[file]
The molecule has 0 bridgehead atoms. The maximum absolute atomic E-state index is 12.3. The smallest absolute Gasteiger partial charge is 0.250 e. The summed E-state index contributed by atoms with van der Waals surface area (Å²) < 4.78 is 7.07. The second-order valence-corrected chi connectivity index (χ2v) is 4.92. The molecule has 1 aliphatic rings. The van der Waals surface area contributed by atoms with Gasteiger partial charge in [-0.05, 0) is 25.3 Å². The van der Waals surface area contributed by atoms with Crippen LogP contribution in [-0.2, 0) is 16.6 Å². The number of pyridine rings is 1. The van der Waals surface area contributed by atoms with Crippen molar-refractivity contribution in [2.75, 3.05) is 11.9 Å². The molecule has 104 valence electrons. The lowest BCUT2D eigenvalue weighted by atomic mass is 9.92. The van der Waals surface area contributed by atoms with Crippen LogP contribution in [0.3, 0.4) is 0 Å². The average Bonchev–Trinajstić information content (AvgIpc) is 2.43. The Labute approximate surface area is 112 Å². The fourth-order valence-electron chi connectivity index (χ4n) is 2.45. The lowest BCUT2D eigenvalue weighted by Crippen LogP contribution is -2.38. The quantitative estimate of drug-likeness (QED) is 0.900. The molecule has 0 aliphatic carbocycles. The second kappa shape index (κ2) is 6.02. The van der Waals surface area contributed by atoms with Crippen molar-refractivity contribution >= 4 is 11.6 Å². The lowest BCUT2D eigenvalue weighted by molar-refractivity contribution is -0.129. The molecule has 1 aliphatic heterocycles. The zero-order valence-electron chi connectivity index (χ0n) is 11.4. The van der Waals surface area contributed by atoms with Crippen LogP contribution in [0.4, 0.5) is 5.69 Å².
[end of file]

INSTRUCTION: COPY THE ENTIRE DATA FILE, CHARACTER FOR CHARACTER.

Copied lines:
The molecule has 0 bridgehead atoms. The maximum absolute atomic E-state index is 12.3. The smallest absolute Gasteiger partial charge is 0.250 e. The summed E-state index contributed by atoms with van der Waals surface area (Å²) < 4.78 is 7.07. The second-order valence-corrected chi connectivity index (χ2v) is 4.92. The molecule has 1 aliphatic rings. The van der Waals surface area contributed by atoms with Gasteiger partial charge in [-0.05, 0) is 25.3 Å². The van der Waals surface area contributed by atoms with Crippen LogP contribution in [-0.2, 0) is 16.6 Å². The number of pyridine rings is 1. The van der Waals surface area contributed by atoms with Crippen molar-refractivity contribution in [2.75, 3.05) is 11.9 Å². The molecule has 104 valence electrons. The lowest BCUT2D eigenvalue weighted by atomic mass is 9.92. The van der Waals surface area contributed by atoms with Crippen LogP contribution in [0.3, 0.4) is 0 Å². The average Bonchev–Trinajstić information content (AvgIpc) is 2.43. The Labute approximate surface area is 112 Å². The fourth-order valence-electron chi connectivity index (χ4n) is 2.45. The lowest BCUT2D eigenvalue weighted by Crippen LogP contribution is -2.38. The quantitative estimate of drug-likeness (QED) is 0.900. The molecule has 0 aliphatic carbocycles. The second kappa shape index (κ2) is 6.02. The van der Waals surface area contributed by atoms with Crippen molar-refractivity contribution >= 4 is 11.6 Å². The lowest BCUT2D eigenvalue weighted by molar-refractivity contribution is -0.129. The molecule has 1 aliphatic heterocycles. The zero-order valence-electron chi connectivity index (χ0n) is 11.4. The van der Waals surface area contributed by atoms with Crippen LogP contribution in [0.4, 0.5) is 5.69 Å².